Monday, March 18, 2013

Canticle of Brother Sun

This is the second post of two today in honor of St. Francis/Pope Francis (the first post). I think St. Francis is really fun to study and have done two papers on him in my studies. The guy called everything in nature his brother or sister and lived the simplest life he could figure out.  How can you not love him?

This essay is on a piece written by Francis of Assisi called "Canticle of Brother Sun."

Canticle of Brother Sun
Most high, all powerful, all good Lord!
All praise is yours, all glory, all honor, and all blessing.
To you, alone, Most High, do they belong.
No mortal lips are worthy to pronounce your name.
Be praised, my Lord, through all your creatures,
especially through my lord Brother Sun,
who brings the day; and you give light through him.
And he is beautiful and radiant in all his splendor!
Of you, Most High, he bears the likeness.
Be praised, my Lord, through Sister Moon and the stars;
in the heavens you have made them bright, precious and beautiful.
Be praised, my Lord, through Brothers Wind and Air,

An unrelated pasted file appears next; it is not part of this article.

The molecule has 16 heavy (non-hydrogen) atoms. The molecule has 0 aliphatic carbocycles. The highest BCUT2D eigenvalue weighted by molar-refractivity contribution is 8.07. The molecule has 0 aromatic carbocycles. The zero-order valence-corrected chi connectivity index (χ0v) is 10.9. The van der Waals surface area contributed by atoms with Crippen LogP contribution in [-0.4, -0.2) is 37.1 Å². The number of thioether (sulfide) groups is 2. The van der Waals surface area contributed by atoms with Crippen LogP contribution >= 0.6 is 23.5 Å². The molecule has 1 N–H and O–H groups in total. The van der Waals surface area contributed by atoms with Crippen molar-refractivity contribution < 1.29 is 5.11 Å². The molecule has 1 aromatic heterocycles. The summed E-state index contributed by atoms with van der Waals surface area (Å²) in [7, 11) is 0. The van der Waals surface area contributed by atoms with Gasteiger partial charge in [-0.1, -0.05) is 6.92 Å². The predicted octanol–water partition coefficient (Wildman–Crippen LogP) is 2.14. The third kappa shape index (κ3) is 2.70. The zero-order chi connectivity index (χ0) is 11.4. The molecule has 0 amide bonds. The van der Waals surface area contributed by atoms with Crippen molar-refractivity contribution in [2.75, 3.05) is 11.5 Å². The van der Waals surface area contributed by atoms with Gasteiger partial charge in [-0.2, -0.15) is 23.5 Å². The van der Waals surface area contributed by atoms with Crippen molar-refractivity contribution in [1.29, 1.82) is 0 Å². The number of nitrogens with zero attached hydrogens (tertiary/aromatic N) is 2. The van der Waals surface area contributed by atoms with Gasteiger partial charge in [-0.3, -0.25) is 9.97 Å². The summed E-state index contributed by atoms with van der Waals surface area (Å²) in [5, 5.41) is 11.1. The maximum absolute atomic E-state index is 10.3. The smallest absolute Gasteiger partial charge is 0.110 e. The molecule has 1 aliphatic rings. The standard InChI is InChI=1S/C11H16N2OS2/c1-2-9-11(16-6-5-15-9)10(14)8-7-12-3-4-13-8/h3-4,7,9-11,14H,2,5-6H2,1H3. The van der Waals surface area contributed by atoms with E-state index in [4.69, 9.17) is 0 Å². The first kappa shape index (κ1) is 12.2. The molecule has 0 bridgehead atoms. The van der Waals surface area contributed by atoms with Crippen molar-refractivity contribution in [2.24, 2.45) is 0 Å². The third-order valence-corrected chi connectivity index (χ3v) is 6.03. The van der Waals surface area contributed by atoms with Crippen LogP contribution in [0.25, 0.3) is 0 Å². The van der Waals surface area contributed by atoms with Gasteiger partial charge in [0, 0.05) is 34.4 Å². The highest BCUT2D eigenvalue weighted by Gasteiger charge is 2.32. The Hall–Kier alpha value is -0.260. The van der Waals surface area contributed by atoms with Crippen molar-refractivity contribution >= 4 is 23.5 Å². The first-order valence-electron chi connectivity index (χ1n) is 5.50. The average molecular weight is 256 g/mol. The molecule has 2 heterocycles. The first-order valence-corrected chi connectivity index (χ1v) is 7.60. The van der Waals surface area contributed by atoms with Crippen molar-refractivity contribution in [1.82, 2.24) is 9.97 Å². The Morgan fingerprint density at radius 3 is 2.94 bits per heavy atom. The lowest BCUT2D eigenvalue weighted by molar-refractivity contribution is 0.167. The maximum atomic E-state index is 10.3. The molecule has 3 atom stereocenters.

and clouds and storms, and all the weather,
through which you give your creatures sustenance.
Be praised, My Lord, through Sister Water;
she is very useful, and humble, and precious, and pure.
Be praised, my Lord, through Brother Fire,
through whom you brighten the night.
He is beautiful and cheerful, and powerful and strong.
Be praised, my Lord, through our sister Mother Earth,
who feeds us and rules us,
and produces various fruits with colored flowers and herbs.
Be praised, my Lord, through those who forgive for love of you;
through those who endure sickness and trial.
Happy those who endure in peace,
for by you, Most High, they will be crowned.
Be praised, my Lord, through our Sister Bodily Death,
from whose embrace no living person can escape.
Woe to those who die in mortal sin!
Happy those she finds doing your most holy will.
The second death can do no harm to them.
Praise and bless my Lord, and give thanks,
and serve him with great humility.


St. Francis of Asissi was born in 1182 to wealthy parents in central Italy. He was known for his fun-loving and playful attitude. The young Francis spent time in the military, but after having a revelation, he turned to a religious life. He subsequently started several religious orders. Francis was very popular with many people, especially the poor to whom he ministered; however he was also highly unpopular with many other people, especially his father, whose money he spent ministering to the poor.